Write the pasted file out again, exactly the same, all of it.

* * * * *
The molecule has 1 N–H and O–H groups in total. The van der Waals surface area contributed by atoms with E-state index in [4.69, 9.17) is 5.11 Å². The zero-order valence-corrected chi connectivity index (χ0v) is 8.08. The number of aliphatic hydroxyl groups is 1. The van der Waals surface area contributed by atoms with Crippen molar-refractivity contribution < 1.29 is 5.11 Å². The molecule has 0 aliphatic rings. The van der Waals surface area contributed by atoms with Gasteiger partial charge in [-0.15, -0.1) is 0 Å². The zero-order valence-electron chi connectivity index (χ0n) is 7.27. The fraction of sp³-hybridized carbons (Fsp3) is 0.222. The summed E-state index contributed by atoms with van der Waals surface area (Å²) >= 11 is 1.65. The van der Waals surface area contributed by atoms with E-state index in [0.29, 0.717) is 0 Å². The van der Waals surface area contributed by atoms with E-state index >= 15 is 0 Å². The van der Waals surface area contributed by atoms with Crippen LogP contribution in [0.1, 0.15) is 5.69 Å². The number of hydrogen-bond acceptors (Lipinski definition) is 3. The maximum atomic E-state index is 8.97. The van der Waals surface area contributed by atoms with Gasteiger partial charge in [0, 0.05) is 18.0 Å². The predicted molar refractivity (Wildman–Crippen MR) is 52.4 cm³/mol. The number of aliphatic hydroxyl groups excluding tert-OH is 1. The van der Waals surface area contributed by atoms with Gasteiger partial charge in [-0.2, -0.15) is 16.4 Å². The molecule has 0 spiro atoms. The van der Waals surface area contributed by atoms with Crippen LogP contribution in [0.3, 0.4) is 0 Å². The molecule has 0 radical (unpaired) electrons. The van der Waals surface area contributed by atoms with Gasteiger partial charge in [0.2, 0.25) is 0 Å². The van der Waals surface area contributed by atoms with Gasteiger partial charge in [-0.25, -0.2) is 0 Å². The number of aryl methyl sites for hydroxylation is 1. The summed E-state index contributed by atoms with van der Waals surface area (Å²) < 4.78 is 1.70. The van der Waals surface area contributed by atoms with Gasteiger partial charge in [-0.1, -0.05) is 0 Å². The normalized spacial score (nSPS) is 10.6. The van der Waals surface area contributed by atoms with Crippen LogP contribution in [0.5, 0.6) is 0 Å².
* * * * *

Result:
The molecule has 1 N–H and O–H groups in total. The van der Waals surface area contributed by atoms with E-state index in [4.69, 9.17) is 5.11 Å². The zero-order valence-corrected chi connectivity index (χ0v) is 8.08. The number of aliphatic hydroxyl groups is 1. The van der Waals surface area contributed by atoms with Crippen molar-refractivity contribution < 1.29 is 5.11 Å². The molecule has 0 aliphatic rings. The van der Waals surface area contributed by atoms with Gasteiger partial charge in [-0.15, -0.1) is 0 Å². The zero-order valence-electron chi connectivity index (χ0n) is 7.27. The fraction of sp³-hybridized carbons (Fsp3) is 0.222. The summed E-state index contributed by atoms with van der Waals surface area (Å²) >= 11 is 1.65. The van der Waals surface area contributed by atoms with E-state index in [0.29, 0.717) is 0 Å². The van der Waals surface area contributed by atoms with E-state index >= 15 is 0 Å². The van der Waals surface area contributed by atoms with Crippen LogP contribution in [0.1, 0.15) is 5.69 Å². The number of hydrogen-bond acceptors (Lipinski definition) is 3. The maximum atomic E-state index is 8.97. The van der Waals surface area contributed by atoms with Gasteiger partial charge in [0, 0.05) is 18.0 Å². The predicted molar refractivity (Wildman–Crippen MR) is 52.4 cm³/mol. The number of aliphatic hydroxyl groups excluding tert-OH is 1. The van der Waals surface area contributed by atoms with Gasteiger partial charge in [-0.2, -0.15) is 16.4 Å². The molecule has 0 spiro atoms. The van der Waals surface area contributed by atoms with Crippen LogP contribution in [0.3, 0.4) is 0 Å². The molecule has 0 radical (unpaired) electrons. The van der Waals surface area contributed by atoms with Gasteiger partial charge in [0.2, 0.25) is 0 Å². The van der Waals surface area contributed by atoms with Gasteiger partial charge in [-0.25, -0.2) is 0 Å². The number of aryl methyl sites for hydroxylation is 1. The summed E-state index contributed by atoms with van der Waals surface area (Å²) < 4.78 is 1.70. The van der Waals surface area contributed by atoms with Gasteiger partial charge in [-0.1, -0.05) is 0 Å². The normalized spacial score (nSPS) is 10.6. The van der Waals surface area contributed by atoms with Crippen LogP contribution in [0.5, 0.6) is 0 Å².